As many embodiments may be made of this inventive concept, and as many modiiications may be made in the embodiment hereinbefore shown and described, it is to be understood that all matter herein is to be interpreted merely as illustrative, and not in a limiting sense.

We claim:

. 1. A continuous process for pulping of brous, nonwoody, ligno-cellulose containing plant materials which comprises the steps of screening the material to remove a proportion of the dirt, dust and pith-type material therein; pre-hydrolyzing the screened material with a moisture content by Weight of oven dry material of from 65 to 90% for not less than five minutes nor more than 50 minutes at a temperature not less than 140 C. and not more than 190 C.; spraying the pre-hydrolyzed material in a blow cyclone; de-moisturizing the material; compressing the material and subsequently shredding the compressed material; passing the completely shredded decompressed conditioned material to a continuous digester along with an aqueous digesting agent containing NaOH; and iinally, digesting the material, at a temperature of not less than 150 C. nor more than a 190 C. for not less than four minutes nor more than thirty minutes.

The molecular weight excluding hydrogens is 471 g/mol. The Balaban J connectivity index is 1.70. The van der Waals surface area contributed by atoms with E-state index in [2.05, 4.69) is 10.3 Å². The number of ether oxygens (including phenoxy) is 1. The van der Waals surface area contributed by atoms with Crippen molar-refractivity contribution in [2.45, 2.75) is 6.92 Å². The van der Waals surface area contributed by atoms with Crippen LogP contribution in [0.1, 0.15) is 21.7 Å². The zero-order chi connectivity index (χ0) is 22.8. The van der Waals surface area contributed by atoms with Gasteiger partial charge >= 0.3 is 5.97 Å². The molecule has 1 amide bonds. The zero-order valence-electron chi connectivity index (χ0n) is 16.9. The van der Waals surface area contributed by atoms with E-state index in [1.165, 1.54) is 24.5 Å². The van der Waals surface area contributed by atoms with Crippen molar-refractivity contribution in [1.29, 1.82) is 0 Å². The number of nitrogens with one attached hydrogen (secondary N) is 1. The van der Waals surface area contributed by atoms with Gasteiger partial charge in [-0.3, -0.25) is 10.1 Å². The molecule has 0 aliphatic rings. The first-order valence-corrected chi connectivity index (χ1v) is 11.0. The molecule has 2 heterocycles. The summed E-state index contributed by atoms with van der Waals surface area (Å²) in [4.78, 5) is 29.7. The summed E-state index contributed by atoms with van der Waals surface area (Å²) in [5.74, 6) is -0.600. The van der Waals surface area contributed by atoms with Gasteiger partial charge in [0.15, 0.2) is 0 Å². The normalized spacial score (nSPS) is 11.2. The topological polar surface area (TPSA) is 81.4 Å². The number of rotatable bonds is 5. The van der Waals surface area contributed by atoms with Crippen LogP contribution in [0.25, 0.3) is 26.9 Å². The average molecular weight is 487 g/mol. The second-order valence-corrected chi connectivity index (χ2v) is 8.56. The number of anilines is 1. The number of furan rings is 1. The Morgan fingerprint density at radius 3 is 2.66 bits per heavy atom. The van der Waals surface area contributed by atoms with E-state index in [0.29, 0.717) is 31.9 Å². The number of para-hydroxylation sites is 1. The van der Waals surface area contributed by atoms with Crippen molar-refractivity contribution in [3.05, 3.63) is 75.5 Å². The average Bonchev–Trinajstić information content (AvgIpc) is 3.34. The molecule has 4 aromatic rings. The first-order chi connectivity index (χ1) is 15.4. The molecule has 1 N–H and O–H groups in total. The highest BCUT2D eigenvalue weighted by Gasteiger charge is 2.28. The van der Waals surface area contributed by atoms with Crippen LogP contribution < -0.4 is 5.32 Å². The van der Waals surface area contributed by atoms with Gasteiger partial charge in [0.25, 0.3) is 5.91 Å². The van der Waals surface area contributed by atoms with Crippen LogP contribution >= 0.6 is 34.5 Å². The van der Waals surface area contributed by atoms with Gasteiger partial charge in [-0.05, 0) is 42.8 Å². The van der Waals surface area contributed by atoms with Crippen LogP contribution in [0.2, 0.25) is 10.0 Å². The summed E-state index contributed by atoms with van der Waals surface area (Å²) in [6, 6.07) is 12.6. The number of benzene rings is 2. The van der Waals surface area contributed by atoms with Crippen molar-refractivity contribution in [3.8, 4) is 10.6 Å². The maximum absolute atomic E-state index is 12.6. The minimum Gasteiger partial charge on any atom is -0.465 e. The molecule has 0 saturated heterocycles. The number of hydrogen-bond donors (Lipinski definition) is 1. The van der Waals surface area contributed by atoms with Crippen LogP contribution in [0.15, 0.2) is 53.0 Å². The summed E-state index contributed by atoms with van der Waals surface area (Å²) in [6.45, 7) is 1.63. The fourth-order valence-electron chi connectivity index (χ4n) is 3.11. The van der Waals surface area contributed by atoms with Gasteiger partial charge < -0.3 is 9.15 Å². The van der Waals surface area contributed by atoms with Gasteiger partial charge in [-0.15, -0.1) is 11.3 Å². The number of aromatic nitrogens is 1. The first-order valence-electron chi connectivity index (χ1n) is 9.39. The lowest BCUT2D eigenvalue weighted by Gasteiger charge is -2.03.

2. The process of claim 1 wherein the aqueous digesting agent includes elemental sulfur.

3. The process of claim 1 wherein the aqueous digesting agent contains NaOH.

4. The process of claim 1 wherein the aqueous digesting agent contains NazS. l

5. The process of claim 1 wherein the aqueous digesting agent comprises Na2S plus NaOH with a sultdity content of approximately 27.7%.

6. The process of claim 1 wherein the fibrous plant material comprises sugar can bagasse.